The last of 70 Cathay Pacific aircraft stored in Australia returns to Hong Kong  

Cathay Pacific

Cathay Pacific has just flown its last remaining plane stored in the Australian outback to Hong Kong. The airline had placed much of its aircraft fleet into storage at various locations around the world following the start of the COVID-19 pandemic in early 2020.  

The aircraft, an Airbus A330-300 registered B-HLV, left Alice Springs Airport (ASP) in Australia’s Northern Territory and headed home to Hong Kong via a stop in Darwin on June 6, 2024. The plane had been in Alice Springs since September 2020. With its arrival back at its home airport, the ferry flight marked the end of a four-year-long saga that saw much of the carrier’s fleet mothballed.   

In all, 70 aircraft were sent by the carrier to be stored in the dry, arid conditions of the Australian desert. These included types such as the A330, A321, and the Boeing 777-300ER and also included aircraft from the airline’s now-fully absorbed subsidiary, Cathay Dragon.  

Before the pandemic, Alice Springs Airport saw just a handful of flights each day operated by narrowbodied turboprops and Boeing 737s or Airbus A320s. That was until the first few weeks of 2020 when dozens of Cathay planes arrived at the small regional airport located in Australia’s ‘Red Center’.  

Cathay Pacific

The rows upon rows of green and white planes changed the landscape completely for those living close to the airport – a scene that has slowly diminished over the last two years as the carrier has continued its recovery in the post-pandemic world. 

The location of Alice Springs lends itself to long-term aircraft storage. With the area enjoying relatively consistent dry weather conditions and low humidity, the climate is almost ideal to preserve expensive aircraft in the open air, rather than storing them in expensive hangars. However, even storing planes in such conditions involves a hugely intensive maintenance program so that the airframes and engines can be revived, and the aircraft flown out again when the time is right.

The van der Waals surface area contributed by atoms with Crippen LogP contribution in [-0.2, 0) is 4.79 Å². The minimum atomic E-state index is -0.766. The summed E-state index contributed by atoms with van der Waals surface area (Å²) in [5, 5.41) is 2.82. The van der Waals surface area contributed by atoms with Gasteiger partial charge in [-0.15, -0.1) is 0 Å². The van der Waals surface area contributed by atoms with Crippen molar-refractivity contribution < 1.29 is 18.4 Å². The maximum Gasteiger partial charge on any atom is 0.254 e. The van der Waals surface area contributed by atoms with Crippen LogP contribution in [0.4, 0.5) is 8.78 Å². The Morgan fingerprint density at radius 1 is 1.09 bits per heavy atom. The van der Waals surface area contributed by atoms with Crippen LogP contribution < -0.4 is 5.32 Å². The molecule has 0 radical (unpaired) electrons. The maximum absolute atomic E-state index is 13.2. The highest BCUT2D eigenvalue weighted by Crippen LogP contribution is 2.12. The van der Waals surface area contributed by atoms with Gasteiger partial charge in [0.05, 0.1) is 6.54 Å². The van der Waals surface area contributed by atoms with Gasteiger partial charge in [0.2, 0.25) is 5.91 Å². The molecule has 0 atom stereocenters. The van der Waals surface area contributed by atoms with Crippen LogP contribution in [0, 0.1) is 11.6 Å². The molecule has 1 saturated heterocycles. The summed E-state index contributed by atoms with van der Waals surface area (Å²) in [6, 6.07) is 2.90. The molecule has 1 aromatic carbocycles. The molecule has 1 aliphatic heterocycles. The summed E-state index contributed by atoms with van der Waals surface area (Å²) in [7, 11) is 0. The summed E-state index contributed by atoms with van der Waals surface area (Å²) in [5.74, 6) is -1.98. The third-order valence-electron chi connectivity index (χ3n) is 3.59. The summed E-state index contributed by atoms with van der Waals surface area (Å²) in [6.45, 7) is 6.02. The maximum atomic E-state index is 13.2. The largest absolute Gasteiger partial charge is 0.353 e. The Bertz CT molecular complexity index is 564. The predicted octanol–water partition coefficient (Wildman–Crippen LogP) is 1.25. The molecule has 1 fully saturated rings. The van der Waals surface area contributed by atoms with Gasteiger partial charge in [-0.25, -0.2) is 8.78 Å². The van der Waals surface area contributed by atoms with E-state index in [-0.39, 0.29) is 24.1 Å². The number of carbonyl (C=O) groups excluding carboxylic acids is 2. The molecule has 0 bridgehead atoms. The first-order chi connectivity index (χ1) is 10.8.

Cathay Pacific

For example, every windowpane, external sensor, landing gear set, and engine must be covered in plastic sheeting to protect them from dusty conditions and from being inhabited by local wildlife. Additionally, each aircraft underwent a cycle of periodic maintenance checks performed every seven, 14, and 30 days, involving an army of on-site engineers.  

According to Cathay Pacific, throughout the time that its aircraft were in Alice Springs, over 16,000 checks of this type were carried out, representing over 800,000 hours of labor in total across the stored fleet. 

“An incredible amount of work goes into keeping an aircraft safe and protected when it isn’t flying, and to then reactivate it for entry back into regular service,” said Alex McGowan, Cathay Pacific’s Chief Operations and Service Delivery Officer speaking to Executive Traveller magazine. “To do this for more than 85 aircraft long-term parked overseas, as well as to manage the large number of aircraft that were parked in Hong Kong, is a phenomenal achievement.” 

Fleet fully restored  

With a fleet of 185 aircraft now fully operational, the airline is well on its way to recovery, having been one of the world’s major international airlines most affected by the travel restrictions imposed during the pandemic. Passenger figures have rebounded, while the carrier’s month-on-month revenues continue to show consistent rises. 

The airline has also unveiled plans for its new business-class product and a revamp of its premium economy cabins. The aircraft also has a further 70 aircraft on order including Airbus A321neos, A350F freighters, and Boeing 777-9s when that type finally receives certification. The carrier is also eyeing further expansion in its core long-haul markets of Europe, North America, and Australia. 

Cathay Pacific

As for B-LHV, following its four-year hiatus from commercial service, the aircraft is undergoing further re-entry into service checks with Cathay Pacific at the carrier’s Hong Kong Chep Lap Kok International Airport (HKG) headquarters before it returns to flying fare-paying passengers around Asia once more.   

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